Asia-Pacific markets fell on Friday amid a downbeat tone set by U.S. markets overnight, while South Korea's benchmark index outpaced regional peers for the week.
The Kospi closed 0.72% lower at 2,409.6 on Friday, while the Kosdaq ended 1.69% lower at 789.31. On Monday, the Kosdaq gained 7.34% but has since fallen for four straight days, wiping out nearly all those initial gains. It ended the week 1.02% higher.
Japan's Nikkei 225 fell 0.24% to close at 32,568.11, after gains of nearly 1.5% in the prior session. The Topix eked out gains to end 0.07% higher at 2,336.72.
Hong Kong's Hang Seng index shed 1.74% in the final hour of trading and is poised for a weekly decline of 2.59%, which would make it the worst performer this week among Asia's major benchmarks. China's CSI 300 index closed 0.73% lower at 3,586.49.
In Australia, the S&P/ASX 200 ended 0.55% lower at 6,976.50.
China’s largest chipmaker SMIC posts a 80% drop in third-quarter profit, shares slide
China's largest chipmaker SMIC on Thursday posted a 80% drop in third-quarter profit as global demand weakness hit foundries hard.
Hong Kong-listed shares of SMIC slid 5.98% by midday trading.
Net income for the quarter plunged 80% compared to a year ago — larger than the 64% drop posted in second quarter 2019, according to company figures.
SMIC or Semiconductor Manufacturing International Co., posted revenue of $1.62 billion in the third quarter of the year, down 15% year-on-year. Net income for that period was $93.98 million, far below analysts' expectations of $165.1 million.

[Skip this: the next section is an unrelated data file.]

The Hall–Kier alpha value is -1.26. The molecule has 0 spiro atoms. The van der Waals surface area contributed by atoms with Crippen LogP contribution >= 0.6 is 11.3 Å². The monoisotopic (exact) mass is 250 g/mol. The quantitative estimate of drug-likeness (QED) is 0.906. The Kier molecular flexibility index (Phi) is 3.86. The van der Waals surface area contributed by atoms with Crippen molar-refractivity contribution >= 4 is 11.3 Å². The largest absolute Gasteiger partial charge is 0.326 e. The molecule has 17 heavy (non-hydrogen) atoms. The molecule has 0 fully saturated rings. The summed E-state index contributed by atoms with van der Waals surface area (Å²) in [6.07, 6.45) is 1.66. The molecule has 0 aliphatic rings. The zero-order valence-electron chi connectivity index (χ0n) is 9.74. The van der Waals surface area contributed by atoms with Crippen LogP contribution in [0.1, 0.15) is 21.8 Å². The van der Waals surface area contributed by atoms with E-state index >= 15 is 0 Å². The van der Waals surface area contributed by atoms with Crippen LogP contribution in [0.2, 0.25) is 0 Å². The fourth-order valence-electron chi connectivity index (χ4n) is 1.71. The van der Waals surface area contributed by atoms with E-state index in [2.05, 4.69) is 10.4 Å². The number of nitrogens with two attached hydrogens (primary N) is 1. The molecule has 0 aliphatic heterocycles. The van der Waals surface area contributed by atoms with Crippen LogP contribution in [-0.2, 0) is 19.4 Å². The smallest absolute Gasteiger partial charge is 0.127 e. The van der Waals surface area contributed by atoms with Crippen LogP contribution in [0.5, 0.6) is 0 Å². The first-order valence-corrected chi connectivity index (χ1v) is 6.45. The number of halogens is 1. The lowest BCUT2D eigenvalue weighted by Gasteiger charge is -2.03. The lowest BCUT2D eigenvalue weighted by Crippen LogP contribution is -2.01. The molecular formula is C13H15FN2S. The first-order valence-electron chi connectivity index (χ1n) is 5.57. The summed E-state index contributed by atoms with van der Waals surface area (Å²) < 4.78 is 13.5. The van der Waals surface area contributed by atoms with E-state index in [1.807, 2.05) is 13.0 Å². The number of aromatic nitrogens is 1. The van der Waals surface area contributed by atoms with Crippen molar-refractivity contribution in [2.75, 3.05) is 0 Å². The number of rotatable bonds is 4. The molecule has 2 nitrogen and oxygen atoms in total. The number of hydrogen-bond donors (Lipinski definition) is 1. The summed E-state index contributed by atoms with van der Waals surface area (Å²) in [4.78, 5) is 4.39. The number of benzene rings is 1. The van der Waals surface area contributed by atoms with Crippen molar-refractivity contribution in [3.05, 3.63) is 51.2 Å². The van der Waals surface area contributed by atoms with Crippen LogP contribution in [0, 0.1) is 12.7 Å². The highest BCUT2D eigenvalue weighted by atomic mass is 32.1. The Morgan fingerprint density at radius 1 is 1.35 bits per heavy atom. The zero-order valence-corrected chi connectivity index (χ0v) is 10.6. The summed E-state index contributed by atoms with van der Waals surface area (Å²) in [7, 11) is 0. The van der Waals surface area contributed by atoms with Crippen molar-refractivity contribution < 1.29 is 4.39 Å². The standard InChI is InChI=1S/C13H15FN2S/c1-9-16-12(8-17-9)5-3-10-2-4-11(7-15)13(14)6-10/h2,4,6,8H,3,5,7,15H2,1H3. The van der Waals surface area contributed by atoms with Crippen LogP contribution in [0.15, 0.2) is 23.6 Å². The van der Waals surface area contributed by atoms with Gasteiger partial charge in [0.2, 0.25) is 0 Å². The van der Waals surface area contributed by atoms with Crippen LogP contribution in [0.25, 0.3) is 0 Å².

— Sheila Chiang, Shreyashi Sanyal
Wynn Macau shares slide in Hong Kong trading
Hong Kong-listed shares of casino operator Wynn Macau slid 9.33% to their lowest in nearly a year.
The company posted a smaller quarterly net loss of $6.2 million versus the previous year's quarterly loss of $242.0 million.
The results come as Wynn Macau's controlling shareholder, Wynn Resorts faces a strike in Las Vegas if it does not reach a deal with workers before the union's 5 a.m. PT Friday deadline. The Associated Press reported the casino operator could see 5,000 workers walk out if it misses the deadline.
Wynn Resorts also reported third-quarter earnings overnight. During the earnings call, Chief Financial Officer Julie Cameron-Doe referenced $10 million in one-time charges that included "accrual to the anticipated increases associated with a new union contract."
— Shreyashi Sanyal
SoftBank shares plunge on $6.2 billion quarterly loss amid WeWork collapse
Shares of Japan's SoftBank Group plunged 7.39% in early trading, hitting their lowest level since early June.
SoftBank booked another loss during the second quarter of 931.1 billion yen ($6.2 billion) versus LSEG estimates of a loss of 114.1 billion yen.
Quarterly net sales were 1.67 trillion Japanese yen versus expectations of 1.6 trillion yen.